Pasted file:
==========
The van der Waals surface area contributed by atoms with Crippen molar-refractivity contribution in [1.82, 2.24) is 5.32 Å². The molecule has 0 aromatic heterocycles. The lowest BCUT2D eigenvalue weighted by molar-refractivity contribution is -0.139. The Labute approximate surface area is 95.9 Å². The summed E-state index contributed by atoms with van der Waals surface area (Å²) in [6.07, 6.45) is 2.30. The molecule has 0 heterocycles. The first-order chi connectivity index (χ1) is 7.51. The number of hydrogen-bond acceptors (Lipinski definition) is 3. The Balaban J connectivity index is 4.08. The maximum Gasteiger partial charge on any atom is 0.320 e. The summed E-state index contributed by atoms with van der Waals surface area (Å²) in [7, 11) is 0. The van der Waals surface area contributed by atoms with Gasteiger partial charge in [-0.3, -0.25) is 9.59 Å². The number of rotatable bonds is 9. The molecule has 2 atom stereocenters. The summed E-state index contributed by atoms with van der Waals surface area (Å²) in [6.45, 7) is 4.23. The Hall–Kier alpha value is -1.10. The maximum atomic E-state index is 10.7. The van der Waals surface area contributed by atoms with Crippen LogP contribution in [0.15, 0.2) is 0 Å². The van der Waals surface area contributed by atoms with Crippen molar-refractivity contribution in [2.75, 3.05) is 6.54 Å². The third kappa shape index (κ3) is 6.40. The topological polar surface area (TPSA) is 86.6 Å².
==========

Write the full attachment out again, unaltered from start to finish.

The van der Waals surface area contributed by atoms with Crippen molar-refractivity contribution in [1.82, 2.24) is 5.32 Å². The molecule has 0 aromatic heterocycles. The lowest BCUT2D eigenvalue weighted by molar-refractivity contribution is -0.139. The Labute approximate surface area is 95.9 Å². The summed E-state index contributed by atoms with van der Waals surface area (Å²) in [6.07, 6.45) is 2.30. The molecule has 0 heterocycles. The first-order chi connectivity index (χ1) is 7.51. The number of hydrogen-bond acceptors (Lipinski definition) is 3. The Balaban J connectivity index is 4.08. The maximum Gasteiger partial charge on any atom is 0.320 e. The summed E-state index contributed by atoms with van der Waals surface area (Å²) in [7, 11) is 0. The van der Waals surface area contributed by atoms with Gasteiger partial charge in [-0.3, -0.25) is 9.59 Å². The number of rotatable bonds is 9. The molecule has 2 atom stereocenters. The summed E-state index contributed by atoms with van der Waals surface area (Å²) in [6.45, 7) is 4.23. The Hall–Kier alpha value is -1.10. The maximum atomic E-state index is 10.7. The van der Waals surface area contributed by atoms with Crippen LogP contribution in [0.15, 0.2) is 0 Å². The van der Waals surface area contributed by atoms with Crippen molar-refractivity contribution in [2.75, 3.05) is 6.54 Å². The third kappa shape index (κ3) is 6.40. The topological polar surface area (TPSA) is 86.6 Å².